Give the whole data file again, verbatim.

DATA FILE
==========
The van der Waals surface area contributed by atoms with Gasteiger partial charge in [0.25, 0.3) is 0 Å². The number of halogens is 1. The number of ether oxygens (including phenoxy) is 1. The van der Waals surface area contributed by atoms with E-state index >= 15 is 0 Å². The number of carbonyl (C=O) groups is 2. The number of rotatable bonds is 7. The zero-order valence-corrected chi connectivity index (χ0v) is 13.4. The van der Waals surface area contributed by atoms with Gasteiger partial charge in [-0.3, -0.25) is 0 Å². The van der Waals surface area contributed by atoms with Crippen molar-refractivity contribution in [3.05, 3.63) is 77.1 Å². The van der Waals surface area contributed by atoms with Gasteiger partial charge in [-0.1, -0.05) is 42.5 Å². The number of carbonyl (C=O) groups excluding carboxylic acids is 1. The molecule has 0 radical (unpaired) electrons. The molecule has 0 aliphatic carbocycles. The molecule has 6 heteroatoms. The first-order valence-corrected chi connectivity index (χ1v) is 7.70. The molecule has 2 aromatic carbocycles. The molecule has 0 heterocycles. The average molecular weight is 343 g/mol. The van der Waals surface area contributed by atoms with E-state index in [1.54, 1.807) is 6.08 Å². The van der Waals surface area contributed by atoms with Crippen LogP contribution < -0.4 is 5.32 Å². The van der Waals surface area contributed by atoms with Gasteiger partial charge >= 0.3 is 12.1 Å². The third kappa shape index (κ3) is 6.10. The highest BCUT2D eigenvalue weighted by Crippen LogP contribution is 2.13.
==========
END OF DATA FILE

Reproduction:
The van der Waals surface area contributed by atoms with Gasteiger partial charge in [0.25, 0.3) is 0 Å². The number of halogens is 1. The number of ether oxygens (including phenoxy) is 1. The van der Waals surface area contributed by atoms with E-state index >= 15 is 0 Å². The number of carbonyl (C=O) groups is 2. The number of rotatable bonds is 7. The zero-order valence-corrected chi connectivity index (χ0v) is 13.4. The van der Waals surface area contributed by atoms with Gasteiger partial charge in [-0.3, -0.25) is 0 Å². The van der Waals surface area contributed by atoms with Crippen molar-refractivity contribution in [3.05, 3.63) is 77.1 Å². The van der Waals surface area contributed by atoms with Gasteiger partial charge in [-0.1, -0.05) is 42.5 Å². The number of carbonyl (C=O) groups excluding carboxylic acids is 1. The molecule has 0 radical (unpaired) electrons. The molecule has 0 aliphatic carbocycles. The molecule has 6 heteroatoms. The first-order valence-corrected chi connectivity index (χ1v) is 7.70. The molecule has 2 aromatic carbocycles. The molecule has 0 heterocycles. The average molecular weight is 343 g/mol. The van der Waals surface area contributed by atoms with E-state index in [1.54, 1.807) is 6.08 Å². The van der Waals surface area contributed by atoms with Crippen LogP contribution < -0.4 is 5.32 Å². The van der Waals surface area contributed by atoms with Gasteiger partial charge >= 0.3 is 12.1 Å². The third kappa shape index (κ3) is 6.10. The highest BCUT2D eigenvalue weighted by Crippen LogP contribution is 2.13.